German Peace Prize for Photography awarded to Sebastian Wells and Vsevolod Kazarin

In 1648, the peace of Münster and Osnabrück, ending the Thirty Years’ War that had raged across vast swathes of Europe, established sovereignty and territorial integrity as the basic organizing principles for the modern state. As Kalevi Holsti reminds us, the Treaties of Westphalia were unique: “Europe had not previously witnessed a multilateral diplomatic gathering that was designed both to terminate a pan-European war and to build some sort of order out of the chaos into which Europe had increasingly fallen since the late fifteenth century” (1991: 25).

Despite diverse forms of political, economic and social integration, the principle of state sovereignty remains, in R.B.J. Walker’s terms, “the crucial modern political articulation of all spatiotemporal relations” (1993: 6), determining an inside and an outside and, with it, spaces of possibility: “meaningful political community within states” and nothing more than “transient modes of accommodation between them” (p. 13).

It is appropriate, then, that 375 years after the signing of the Treaties of Westphalia, the German Peace Prize for Photography is awarded to two photographers – Sebastian Wells (born 1996) and Vsevolod Kazarin (born 2000) – who engage with the most recent violation of the principles stipulated in the Treaties of Westphalia, the Russian assault on Ukraine.

The German Peace Prize for Photography

honors works that conceptually and artistically interpret the topic of “Peace” by means of the medium of photography. Here, the term peace may be very broadly interpreted. For example, it may express peace between peoples, peaceful coexistence in a country or a family, or the inner peace of individuals. There are no limitations set with regard to the photographic genre. The photographs submitted could well be, for instance, journalistic works or portraits or landscapes.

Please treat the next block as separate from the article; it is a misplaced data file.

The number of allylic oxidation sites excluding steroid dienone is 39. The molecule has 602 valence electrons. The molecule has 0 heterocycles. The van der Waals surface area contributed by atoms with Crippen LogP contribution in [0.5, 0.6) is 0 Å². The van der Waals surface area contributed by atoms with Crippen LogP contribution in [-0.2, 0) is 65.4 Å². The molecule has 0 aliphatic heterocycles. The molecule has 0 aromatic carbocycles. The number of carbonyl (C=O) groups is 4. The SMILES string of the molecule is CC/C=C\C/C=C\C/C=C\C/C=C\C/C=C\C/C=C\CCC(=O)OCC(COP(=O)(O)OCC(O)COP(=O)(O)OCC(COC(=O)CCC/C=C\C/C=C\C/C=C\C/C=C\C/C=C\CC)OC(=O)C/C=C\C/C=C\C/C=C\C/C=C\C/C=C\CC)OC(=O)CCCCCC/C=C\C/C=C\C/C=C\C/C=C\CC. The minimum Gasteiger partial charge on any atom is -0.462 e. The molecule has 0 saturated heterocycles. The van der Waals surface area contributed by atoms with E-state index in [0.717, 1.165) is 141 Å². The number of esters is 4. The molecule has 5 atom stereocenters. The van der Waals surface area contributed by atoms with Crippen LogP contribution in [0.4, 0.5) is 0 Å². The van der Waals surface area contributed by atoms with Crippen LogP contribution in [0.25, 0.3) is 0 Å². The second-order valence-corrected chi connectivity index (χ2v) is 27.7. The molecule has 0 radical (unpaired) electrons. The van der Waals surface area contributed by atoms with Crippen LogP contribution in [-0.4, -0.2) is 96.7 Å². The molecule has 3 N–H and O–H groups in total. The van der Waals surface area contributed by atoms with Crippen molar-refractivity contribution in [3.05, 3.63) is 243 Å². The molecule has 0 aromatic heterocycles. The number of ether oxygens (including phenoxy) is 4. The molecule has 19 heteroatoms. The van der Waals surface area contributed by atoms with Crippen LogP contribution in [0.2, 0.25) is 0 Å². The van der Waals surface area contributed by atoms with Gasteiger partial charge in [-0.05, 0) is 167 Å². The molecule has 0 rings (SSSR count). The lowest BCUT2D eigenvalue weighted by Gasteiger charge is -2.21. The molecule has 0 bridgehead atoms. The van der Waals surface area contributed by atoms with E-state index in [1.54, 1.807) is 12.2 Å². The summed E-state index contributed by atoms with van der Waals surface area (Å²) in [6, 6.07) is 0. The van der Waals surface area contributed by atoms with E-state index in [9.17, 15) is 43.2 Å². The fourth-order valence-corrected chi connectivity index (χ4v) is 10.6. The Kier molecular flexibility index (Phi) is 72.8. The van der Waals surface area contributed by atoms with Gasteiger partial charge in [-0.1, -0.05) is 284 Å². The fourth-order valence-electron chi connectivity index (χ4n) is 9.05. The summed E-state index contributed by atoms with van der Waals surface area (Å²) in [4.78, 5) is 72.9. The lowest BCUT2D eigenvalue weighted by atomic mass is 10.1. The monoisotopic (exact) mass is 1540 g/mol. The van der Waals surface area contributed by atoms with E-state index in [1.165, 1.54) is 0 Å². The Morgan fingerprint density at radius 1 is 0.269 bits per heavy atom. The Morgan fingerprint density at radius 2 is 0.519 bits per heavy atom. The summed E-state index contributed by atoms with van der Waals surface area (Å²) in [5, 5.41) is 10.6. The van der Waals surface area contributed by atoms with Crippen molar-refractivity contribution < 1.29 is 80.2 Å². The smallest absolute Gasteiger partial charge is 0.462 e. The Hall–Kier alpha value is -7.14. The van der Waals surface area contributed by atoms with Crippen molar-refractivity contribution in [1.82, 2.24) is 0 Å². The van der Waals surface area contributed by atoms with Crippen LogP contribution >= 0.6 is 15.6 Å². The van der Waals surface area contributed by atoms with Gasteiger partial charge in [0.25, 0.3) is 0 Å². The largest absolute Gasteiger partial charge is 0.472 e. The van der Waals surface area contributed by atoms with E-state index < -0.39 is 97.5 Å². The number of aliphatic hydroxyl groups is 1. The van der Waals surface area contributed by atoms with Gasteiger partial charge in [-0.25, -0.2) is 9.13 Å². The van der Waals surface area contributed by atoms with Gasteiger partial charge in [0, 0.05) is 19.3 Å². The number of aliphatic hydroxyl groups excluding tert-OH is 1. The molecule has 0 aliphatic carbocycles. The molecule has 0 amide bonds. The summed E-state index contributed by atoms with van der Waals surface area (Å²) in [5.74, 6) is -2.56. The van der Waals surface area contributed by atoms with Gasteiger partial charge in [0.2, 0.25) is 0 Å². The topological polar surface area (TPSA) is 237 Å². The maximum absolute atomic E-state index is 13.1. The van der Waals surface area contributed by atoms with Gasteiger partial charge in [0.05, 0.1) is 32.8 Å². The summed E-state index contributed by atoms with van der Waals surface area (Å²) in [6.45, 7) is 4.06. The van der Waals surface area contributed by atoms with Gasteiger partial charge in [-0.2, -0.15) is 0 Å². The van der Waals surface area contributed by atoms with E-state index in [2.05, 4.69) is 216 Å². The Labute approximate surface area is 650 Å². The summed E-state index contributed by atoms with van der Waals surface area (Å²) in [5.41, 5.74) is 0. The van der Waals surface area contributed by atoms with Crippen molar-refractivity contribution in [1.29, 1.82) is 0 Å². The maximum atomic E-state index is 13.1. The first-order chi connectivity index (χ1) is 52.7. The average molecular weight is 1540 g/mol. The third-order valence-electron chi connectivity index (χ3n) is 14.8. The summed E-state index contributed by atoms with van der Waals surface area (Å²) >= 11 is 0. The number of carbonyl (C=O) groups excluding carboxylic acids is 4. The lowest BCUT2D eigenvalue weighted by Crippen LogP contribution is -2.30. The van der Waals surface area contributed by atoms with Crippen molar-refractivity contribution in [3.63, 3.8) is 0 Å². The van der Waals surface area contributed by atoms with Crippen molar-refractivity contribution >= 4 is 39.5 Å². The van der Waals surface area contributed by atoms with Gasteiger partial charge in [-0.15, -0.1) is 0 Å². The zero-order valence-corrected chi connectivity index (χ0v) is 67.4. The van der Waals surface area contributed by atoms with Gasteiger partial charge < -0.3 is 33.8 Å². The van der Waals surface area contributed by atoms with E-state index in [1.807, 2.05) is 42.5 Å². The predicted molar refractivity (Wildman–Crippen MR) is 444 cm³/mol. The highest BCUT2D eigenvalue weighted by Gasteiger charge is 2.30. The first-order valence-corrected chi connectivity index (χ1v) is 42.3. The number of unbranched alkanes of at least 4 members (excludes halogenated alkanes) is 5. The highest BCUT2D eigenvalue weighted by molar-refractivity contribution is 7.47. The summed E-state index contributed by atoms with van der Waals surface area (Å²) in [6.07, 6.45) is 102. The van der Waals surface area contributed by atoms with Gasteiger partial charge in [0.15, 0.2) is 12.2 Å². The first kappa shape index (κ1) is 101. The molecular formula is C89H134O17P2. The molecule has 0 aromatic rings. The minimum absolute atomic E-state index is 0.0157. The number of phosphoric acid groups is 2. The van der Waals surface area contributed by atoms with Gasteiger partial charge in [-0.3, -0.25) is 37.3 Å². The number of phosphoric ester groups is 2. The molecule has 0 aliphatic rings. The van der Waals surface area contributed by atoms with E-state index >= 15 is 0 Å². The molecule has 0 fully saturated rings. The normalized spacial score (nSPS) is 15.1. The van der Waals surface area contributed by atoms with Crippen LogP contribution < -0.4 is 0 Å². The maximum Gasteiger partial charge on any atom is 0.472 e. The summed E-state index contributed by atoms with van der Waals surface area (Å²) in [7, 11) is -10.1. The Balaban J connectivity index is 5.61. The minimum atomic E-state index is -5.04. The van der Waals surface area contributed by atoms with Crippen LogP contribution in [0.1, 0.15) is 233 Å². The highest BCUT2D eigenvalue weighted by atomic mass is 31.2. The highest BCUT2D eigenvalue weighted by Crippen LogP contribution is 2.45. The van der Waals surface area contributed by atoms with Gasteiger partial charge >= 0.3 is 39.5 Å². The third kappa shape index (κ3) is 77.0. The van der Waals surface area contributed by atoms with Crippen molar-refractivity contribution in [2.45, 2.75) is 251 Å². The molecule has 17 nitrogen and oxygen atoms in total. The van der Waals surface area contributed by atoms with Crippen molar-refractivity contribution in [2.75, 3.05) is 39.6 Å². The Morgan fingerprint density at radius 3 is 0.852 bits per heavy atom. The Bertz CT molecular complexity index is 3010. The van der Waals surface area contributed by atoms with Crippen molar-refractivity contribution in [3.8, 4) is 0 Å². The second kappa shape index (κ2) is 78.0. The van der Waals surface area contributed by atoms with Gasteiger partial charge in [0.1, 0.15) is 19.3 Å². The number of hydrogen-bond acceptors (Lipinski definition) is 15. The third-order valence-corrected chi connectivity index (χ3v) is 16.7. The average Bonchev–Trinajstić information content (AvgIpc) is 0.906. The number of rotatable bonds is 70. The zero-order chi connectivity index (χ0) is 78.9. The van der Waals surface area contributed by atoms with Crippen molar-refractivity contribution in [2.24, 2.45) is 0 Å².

In 2023, the prize honors Wells and Kazarin’s work Young People Photographed in Kyiv, April and May 2022. Rather than following standard photojournalistic paradigms, the photographers chose to offer an alternative photographic representation of young people in the first months after the attack, an approach that combines documentary photography with impulses borrowed from fashion photography.

The result is surprising; most viewers, conditioned by photojournalism, would not expect such images to be taken in a context dominated by war violence. However, Wells and Kazarin show what can be called a form of micro-resistance: young people refusing to succumb to the logic and dynamics of violence and destruction. Instead, they insist on expressions of individual identity in a situation where identity tends to disappear behind dualistic formulas such as we versus them (both groups conceived of as coherent) and standard, interchangeable photographic representations focusing on destruction and human suffering.

Succumbing, photographically and otherwise, to the logic of violence confirms this logic; refusing to accept it is an act of resistance, visualizing alternatives. Such visualization should not be dismissed as naïve. Research has indeed shown that victims of violence are not only passive victims but individuals exhibiting agency by applying diverse coping mechanisms that enable them to live with some degree of decency in adverse conditions. These mechanisms can be photographed. That most of them do not decisively influence the overall patterns of violence does not limit their importance.

Such coping mechanisms include laughter and irony as well as cultural and everyday activities with which (some kind of) normality can be maintained. Recourse to artistic forms of expression is one such mechanism, as Wells and Kazarin’s images show.

In addition to Wells and Kazarin, the following photographers and projects were nominated:

Yagazie Emezi (Lagos, Nigeria), Another Tale by Moonlight
Aljoscha (Düsseldorf, Germany), Project Hope
César Dezfuli (Madrid, Spain), Passengers
Mattia Velati (Milan, Italy), Yemen: Beauty on the Edge of War

The photographs are on show in Museumsquartier Osnabrück until 6 August 2023.

You can find the images and more information here.

Holsti, Kalevi J. (1991) Peace and War: Armed Conflicts and International Order 1648–1989. Cambridge University Press.  
Walker, R.B.J. (1993) Inside/Outside: International Relations as Political Theory. Cambridge University Press.